When I was just beginning to explore the difficulties and possibilities of self-remembering—I believe I was twenty at the time—I discovered a fundamental truth about the practice of self-remembering that has stayed with me ever since. The truth is this: it is difficult, sometimes next to impossible, to maintain self-remembering at the moment of a shock to the body.
At the time I had a friend whose family owned an indoor swimming pool. It was a heated pool, and so it was possible to swim even in the cold months. So that winter, after a night of drinking—or whatever youthful indiscretions my friends and I were up to—we sometimes capped off the night with a midnight swim. The way it worked was that we had to get a call to the boy whose family owned the pool at a reasonable hour and he would leave the pool door unlocked for us. He sometimes joined us, but mostly he left us to ourselves. The pool had underwater lights, which would be left on. The overhead lights were left off in order to not alarm the unwitting parents of the boy. The pool was large enough to have a real swim. It was fitted with a diving board, and it was possible for us to make a reasonable amount of noise because the enclosure for the pool was built some distance from the house.
On one of these nights I must have been thinking about and experimenting with self-remembering because I observed that I couldn’t remember myself at the moment I dove into the water. My friends must have thought I was crazy, because, rather than swimming, I kept getting out of the pool, walking around to the board, and diving back into the water. What I observed was that I could remember myself while I walking to the board and as I ran down the board and dove, but at the moment I hit the water, I always forgot myself. The best I could do was to quickly pick up the thread afterward as I swam back up to the surface.
At the time I didn’t connect my experiment to the idea of remembering myself through the shock of death; I only thought that diving into the water was an interesting way to test the mettle of my efforts. I hadn’t yet read Rodney’s Collin’s book The Theory of Eternal Life, a book that, when I read it a few years later, would give me a way to imagine what happens to us at the moment we die, a book where I found the same example, of diving into a body of water, used to describe the effort to recover from the shock of death.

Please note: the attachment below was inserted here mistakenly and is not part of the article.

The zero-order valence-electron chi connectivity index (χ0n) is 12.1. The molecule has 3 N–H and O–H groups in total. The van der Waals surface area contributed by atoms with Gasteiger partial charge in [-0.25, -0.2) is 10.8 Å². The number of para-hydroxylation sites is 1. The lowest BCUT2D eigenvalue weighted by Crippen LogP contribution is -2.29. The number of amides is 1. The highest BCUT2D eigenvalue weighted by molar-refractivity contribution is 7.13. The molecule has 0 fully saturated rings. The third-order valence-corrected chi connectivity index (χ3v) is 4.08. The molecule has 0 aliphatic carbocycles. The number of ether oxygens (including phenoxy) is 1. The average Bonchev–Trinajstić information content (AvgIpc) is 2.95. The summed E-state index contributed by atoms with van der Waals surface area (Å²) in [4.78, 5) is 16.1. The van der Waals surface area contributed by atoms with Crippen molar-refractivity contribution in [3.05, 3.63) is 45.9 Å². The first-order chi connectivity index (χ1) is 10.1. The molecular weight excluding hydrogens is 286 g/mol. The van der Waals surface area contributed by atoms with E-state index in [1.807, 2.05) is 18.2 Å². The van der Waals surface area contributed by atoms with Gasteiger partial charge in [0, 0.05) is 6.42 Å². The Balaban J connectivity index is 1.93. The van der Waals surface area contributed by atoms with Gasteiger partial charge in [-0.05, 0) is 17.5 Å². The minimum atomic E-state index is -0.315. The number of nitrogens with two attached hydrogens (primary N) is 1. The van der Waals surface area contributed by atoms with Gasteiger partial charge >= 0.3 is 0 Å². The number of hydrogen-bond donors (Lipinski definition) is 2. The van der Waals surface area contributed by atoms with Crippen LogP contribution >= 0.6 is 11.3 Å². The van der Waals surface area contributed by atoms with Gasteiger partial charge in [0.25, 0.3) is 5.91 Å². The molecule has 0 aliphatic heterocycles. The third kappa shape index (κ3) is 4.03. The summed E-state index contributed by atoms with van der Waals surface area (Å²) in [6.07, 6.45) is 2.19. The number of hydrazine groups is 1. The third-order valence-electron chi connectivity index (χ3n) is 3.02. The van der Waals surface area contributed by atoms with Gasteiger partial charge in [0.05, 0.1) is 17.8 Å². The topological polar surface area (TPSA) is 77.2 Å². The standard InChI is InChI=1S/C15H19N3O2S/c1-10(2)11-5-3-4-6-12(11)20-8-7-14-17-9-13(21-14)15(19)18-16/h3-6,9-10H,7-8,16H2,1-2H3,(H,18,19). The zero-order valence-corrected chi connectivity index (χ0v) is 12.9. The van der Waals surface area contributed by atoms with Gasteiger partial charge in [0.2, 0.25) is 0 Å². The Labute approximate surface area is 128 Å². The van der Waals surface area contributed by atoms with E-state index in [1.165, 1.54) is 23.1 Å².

Intense preparation must be undergone by the dying man to make him able to bear the intense shock of new states. The quicker he can regain consciousness the higher will he be able to ascend and the more understand and experience. Like a man diving into an ice-cold sea, there is bound to be a momentary blackout of awareness, but all depends on how quickly he can recover and remember himself. ~ Rodney Collin
Montaigne in his essay On Practice tells how Canius Julius while waiting to be executed was asked what he was thinking about. He had been condemned to death by the tyrant Caligula and was questioned by a friend, a philosopher, who wanted to know: ‘How stands your soul at this moment? What is it doing? What are your thoughts?”
He replied: I was thinking about holding myself ready and with all my powers intent to see whether in that instant of death, so short and brief, I shall be able to perceive any dislodgement of the soul.
I like the word dislodgement. Of course in this example to be dislodged implies that the man’s efforts to hold his soul uppermost had reached duration to allow for dislodging. In his case it’s pretty easy to imagine that the emotion of knowing that he would very soon be put to death would provide him with a strong motivation to separate and hold ready the part of his self that he believed could survive the shock of a brutal execution. Montaigne doesn’t tell how he was executed, but Canius Julius was a nobleman, so in all likelihood he was beheaded, which was regarded by the Romans of the time as the most honorable way to be put to death.